The Church of Scientology has gone on trial in the French capital, Paris, accused of organised fraud.
The case centres on a complaint by a woman who says she was pressured into paying large sums of money after being offered a free personality test.
The church, which is fighting the charges, denies that any mental manipulation took place.
France regards Scientology as a sect, not a religion, and the organisation could be banned if it loses the case.
It will be the first time the church has appeared as a defendant in a fraud case in France. Previous court cases have involved individual Scientologists.
Books and medication
The woman at the centre of the case says she was approached by church members in Paris 10 years ago, and offered a free personality test. But, she says, she ended up spending 21,000 euros ($29,400, £18,400) on lessons, books and medicines she was told would cure her poor mental state.
Her lawyers are arguing that the church systematically seeks to make money by means of mental pressure and the use of scientifically dubious “cures”.
A lawyer for the church, Patrick Maisonneuve, said: “We will contest every charge and prove that there was no mental manipulation.”
The church’s spokeswoman in France said it was being “hounded” by the French courts.
Scientology was founded in the United States in the 1954 by science-fiction writer L Ron Hubbard. High profile supporters include the Hollywood stars John Travolta and Tom Cruise.
In Germany last year, it was declared unconstitutional.
However, a Spanish court ruled that the Church of Scientology of Spain should be re-entered into the country’s register of officially recognised religions.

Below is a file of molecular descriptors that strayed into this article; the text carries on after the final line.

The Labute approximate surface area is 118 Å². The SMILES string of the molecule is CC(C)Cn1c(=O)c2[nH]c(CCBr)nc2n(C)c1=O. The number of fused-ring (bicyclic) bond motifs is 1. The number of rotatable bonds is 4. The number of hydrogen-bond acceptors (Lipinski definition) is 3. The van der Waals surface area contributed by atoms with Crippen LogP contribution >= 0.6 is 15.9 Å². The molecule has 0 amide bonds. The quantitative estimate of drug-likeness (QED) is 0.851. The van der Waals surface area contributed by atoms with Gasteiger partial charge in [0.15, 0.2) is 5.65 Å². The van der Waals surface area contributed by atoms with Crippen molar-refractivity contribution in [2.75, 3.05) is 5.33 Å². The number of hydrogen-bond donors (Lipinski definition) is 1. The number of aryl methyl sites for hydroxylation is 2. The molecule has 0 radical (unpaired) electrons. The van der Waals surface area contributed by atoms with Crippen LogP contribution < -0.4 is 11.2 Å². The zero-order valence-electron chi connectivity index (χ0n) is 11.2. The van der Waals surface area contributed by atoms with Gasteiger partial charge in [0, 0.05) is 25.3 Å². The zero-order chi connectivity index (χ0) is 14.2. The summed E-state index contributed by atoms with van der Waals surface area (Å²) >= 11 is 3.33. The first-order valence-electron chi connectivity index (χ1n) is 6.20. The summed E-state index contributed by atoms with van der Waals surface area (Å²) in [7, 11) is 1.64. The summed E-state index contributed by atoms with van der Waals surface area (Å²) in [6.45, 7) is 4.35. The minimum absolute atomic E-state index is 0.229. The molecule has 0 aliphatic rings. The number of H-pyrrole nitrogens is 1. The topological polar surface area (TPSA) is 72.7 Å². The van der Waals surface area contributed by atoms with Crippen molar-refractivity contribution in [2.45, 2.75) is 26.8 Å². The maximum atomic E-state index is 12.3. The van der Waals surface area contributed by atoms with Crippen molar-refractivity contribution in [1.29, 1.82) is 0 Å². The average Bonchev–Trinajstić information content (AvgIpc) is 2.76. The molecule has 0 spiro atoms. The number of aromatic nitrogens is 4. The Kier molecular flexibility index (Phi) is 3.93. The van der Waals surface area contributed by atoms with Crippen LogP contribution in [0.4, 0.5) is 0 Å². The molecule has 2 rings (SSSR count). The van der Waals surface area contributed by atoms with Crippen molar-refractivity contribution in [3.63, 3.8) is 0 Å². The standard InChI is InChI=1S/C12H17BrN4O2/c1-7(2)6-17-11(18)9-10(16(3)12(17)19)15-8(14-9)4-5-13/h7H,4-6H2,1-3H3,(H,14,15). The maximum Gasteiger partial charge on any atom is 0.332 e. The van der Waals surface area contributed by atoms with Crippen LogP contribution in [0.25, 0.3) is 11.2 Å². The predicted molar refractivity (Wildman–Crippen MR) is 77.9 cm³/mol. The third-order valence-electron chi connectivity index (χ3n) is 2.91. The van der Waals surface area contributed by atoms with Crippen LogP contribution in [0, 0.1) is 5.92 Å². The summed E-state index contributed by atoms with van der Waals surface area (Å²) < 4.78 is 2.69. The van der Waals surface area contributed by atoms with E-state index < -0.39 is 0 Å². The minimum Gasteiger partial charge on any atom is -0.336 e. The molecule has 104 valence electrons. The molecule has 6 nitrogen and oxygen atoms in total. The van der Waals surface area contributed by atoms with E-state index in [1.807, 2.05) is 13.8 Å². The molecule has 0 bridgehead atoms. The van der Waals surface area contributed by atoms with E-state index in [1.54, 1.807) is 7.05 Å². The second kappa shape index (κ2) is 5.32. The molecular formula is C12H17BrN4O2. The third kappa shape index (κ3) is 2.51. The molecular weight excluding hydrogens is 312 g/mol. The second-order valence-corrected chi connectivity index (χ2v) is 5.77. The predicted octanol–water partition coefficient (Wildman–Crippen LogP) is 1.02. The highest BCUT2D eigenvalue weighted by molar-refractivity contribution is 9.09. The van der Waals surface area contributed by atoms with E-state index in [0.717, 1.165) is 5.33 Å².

Â This ought to be interesting.
The Internet-based group “Anonymous” has released statements on YouTube and via a press release, outlining what they call a “War on Scientology”. Church of Scientology related websites, such as religousfreedomwatch.org have been removed due to a suspected distributed denial-of-service-attack (DDoS) by a group calling themselves “Anonymous”. On Friday, the same group allegedly brought down Scientology‘s main website, scientology.org, which was available sporadically throughout the weekend.
Several websites relating to the Church of Scientology have been slowed down, brought to a complete halt or seemingly removed from the Internet completely in an attack which seems to be continuous. The scientology.org site was back online briefly on Monday, and is currently loading slowly.
On Monday, the group released a video titled: “Message to Scientology” on YouTube concerning their intentions to attack the Church of Scientology. A robotic voice on the video begins with “Hello leaders of Scientology. We are Anonymous,” and continues by explaining their motivations: “Over the years we have been watching you, your campaigns of misinformation, your suppression of dissent and your litigious nature. All of these things have caught our eye. With the leakage of your latest propaganda video into mainstream circulation the extent of your malign influence over those who have come to trust you as leaders has been made clear to us. Anonymous has therefore decided that your organisation should be destroyed.” The message goes on to state that the group intends to “expel Scientology from the Internet”. As of Wednesday, the video had been viewed 370,347 times, favorited 2,473 times, and is currently YouTube’s top third video of the day.
The “Message to Scientology” video was highlighted as the “YouTube Video of the Week” by The Michigan Daily. Commenting on the video, the piece states “if this video is any indication, it seems like the assailants mean business”. In a blog post on USA Today‘s website, Jess Zielinski wrote that it was “not a shock that hackers hold a grudge against Scientology,” and in a followup post on another USA Today blog, Angela Gunn wrote that “those of us who remember … the adventures of Operation Clambake are fascinated to see this kind of thing flare up again”. Blogging for Wired magazine, Ryan Singel wrote about the incident in a piece on Wednesay titled “War Breaks Out Between Hackers and Scientology — There Can Be Only One”. Singel wrote that the Project Chanology wiki page “directs Anonymous members to download and use denial of service software, make prank calls, host Scientology documents the Church considers proprietary, and fax endless loops of black pages to the Church’s fax machines to waste ink”. According to Wired, “The Church of Scientology did not immediately respond to a call for comment”.